Ms. Rifkin plays the stricken Sylvia, with the sorrow and perplexity of a soul older than her years. Sadly she confesses that after twenty-five years of marriage she doesn’t recognize herself any more. The fact that she gave up a promising career to be a ‘good Jewish wife’, one who didn’t want to upset her parents, who stayed with a man she actually despised for the sake of family and as a result worked herself into a paralyzing conundrum, is her (pardon the expression) ‘cross’ to bear.
While she does manage to ruffle her husband’s feathers by his own admissions of guilt and neglect, there is a lot of soul searching to delve into here with regard to her character, around which this play revolves. The character of Sylvia is still a work in progress. More often than not Ms. Rivkin seems more doubtful than convincing.
When Phillip seeks out the advice and direction of Dr. Henry Hyman (David Ellenstein) a neighborhood physician who tries digging into the root of Sylvia’s hysteria, he is annoyed and perplexed at the Doctors attitude of what appears to be accusatory in manner.
While not a psychiatrist Hyman agrees to treat Sylvia whom he is convinced is suffering from a psychosomatic illness. Hyman’s wife Margaret, (Shana Wride) doesn’t think it’s a good idea for him to be involved with her treatment, he continues nonetheless even though this is not his area of expertise.
Ellenstein’s Dr. Harry Hyman tries every trick of the trade to elicit information from Gellburg about his marriage, his sex life and his own personal attitudes toward the Nazi takeover in Germany. The Dr. is the antithesis of Gellburg; a socialist by admission, he drops a Yiddish phrase here and there and seems at peace with his ethnicity.
He attended University in Germany before the war, is a womanizer by his wife’s definition, a doctor out of his element acting as a psychiatrist, a gadfly who shows up in Sylvia’s bedroom unannounced, has all he can do to keep his hands off his patient, Sylvia, and rides a horse to his office and back home. He is somewhat of a contradiction.
Mr. Ellenstein convinces on one level as the most down to earth character in the play but as a physician it doesn’t feel right. Perhaps I’m not used to his form of bedside manner and yes, I am old enough to remember house calls.
Miller’s Olivier Award winning “Broken Glass” is making its San Diego premiere. We have been privy to many of Miller’s works throughout the years. Just in 2004 Miller was spotted in the audience of the Old Globes production of his 2002 ‘Resurrection Blues”. The Old Globe has revisited “Death of a Salesman” in and in 2009 mounted “The Price”.
North Coast Repertory Theatre's Artistic Director David Ellenstein, who is being directed in this production by the talented Rosina Reynolds, has been bringing newer and more challenging plays to the north county playhouse. In a recent interview for the local press, he is quoted as calling ‘Glass’ ‘an intense play’…”It’s got good humor, but it’s a drama”. “In some ways maybe his (Miller’s) most personal”.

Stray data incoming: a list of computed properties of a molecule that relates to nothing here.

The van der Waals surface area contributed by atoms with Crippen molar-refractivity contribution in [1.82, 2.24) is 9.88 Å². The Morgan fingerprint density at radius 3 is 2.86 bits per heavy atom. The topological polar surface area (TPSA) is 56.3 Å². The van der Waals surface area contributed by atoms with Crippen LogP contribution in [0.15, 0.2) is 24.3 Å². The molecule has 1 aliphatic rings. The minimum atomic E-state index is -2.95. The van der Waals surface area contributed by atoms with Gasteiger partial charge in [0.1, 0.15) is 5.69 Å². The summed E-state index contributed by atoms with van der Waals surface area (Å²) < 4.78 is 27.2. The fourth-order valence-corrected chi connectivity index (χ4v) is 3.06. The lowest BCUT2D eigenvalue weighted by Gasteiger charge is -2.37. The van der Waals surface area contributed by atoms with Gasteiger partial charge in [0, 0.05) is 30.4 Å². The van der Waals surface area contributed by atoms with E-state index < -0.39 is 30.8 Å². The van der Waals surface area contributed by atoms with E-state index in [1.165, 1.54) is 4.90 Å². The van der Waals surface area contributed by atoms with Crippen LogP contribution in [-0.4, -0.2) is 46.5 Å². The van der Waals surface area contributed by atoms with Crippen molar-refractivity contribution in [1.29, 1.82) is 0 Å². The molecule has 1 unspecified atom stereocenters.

“Broken Glass” is a series of short scenes that act more like vignettes rather a steady flow as we follow the progress of the characters making up this Jewish composite that Miller has assembled. In truth there is a little bit of every character in each of each of us, but the degree to which one holds dominance is at the core.
Unfortunately these stock characters and short episodes are rather predictable, the transitions somewhat choppy and in the end, as it turns out, they (the Gellburg’s and the Hyman’s) are not as noteworthy or memorable as say the Loman’s in “Salesman”or the Keller’s of “All My Sons.
Shana Wride continues to impress with her wry looks and off the cuff humor as Dr. Hyman’s non-Jewish wife, Margaret. Her character brings in some much needed Midwestern philosophy and light humor while offering hot chocolate to all her guests, whether they like it or not.
Kerry McCue is Sylvia’s sister, Harriet, who provides Dr. Hyman with some interesting tidbits about her sister and her marriage and is perfect as the messenger and John Herzog is perfect as Phillip’s uppity, anti-Semitic boss. All do fine work in support.
Adding to the overall effect of the mood in the play, Cellist Jennifer Bewerse plays some haunting original music composed by Michael David Singer in between the scenes. She is behind one of the many translucent panels surrounding the stage, looking more like pieces of broken glass than anything else, designed with efficiency by Marty Burnett and illuminated by Matthew Novotny. Alina Bokovikova’s costumes complete the 30s look.
Playwright Arthur Miller, himself the son of Jewish immigrants, was indeed a complex figure. “Broken Glass” is another facet to his complicated personality as he grapples with his own sense of ethnicity through his characters, Phillip and Sylvia. It’s worth a look-see.
See you at the theatre.
Dates: Through Nov. 10th
Organization: North Coast Repertory Theatre
Production Type: Drama
Where: 987 Lomas Santa Fe Drive, Ste D Solana Beach, CA
Ticket Prices: start @ $48.00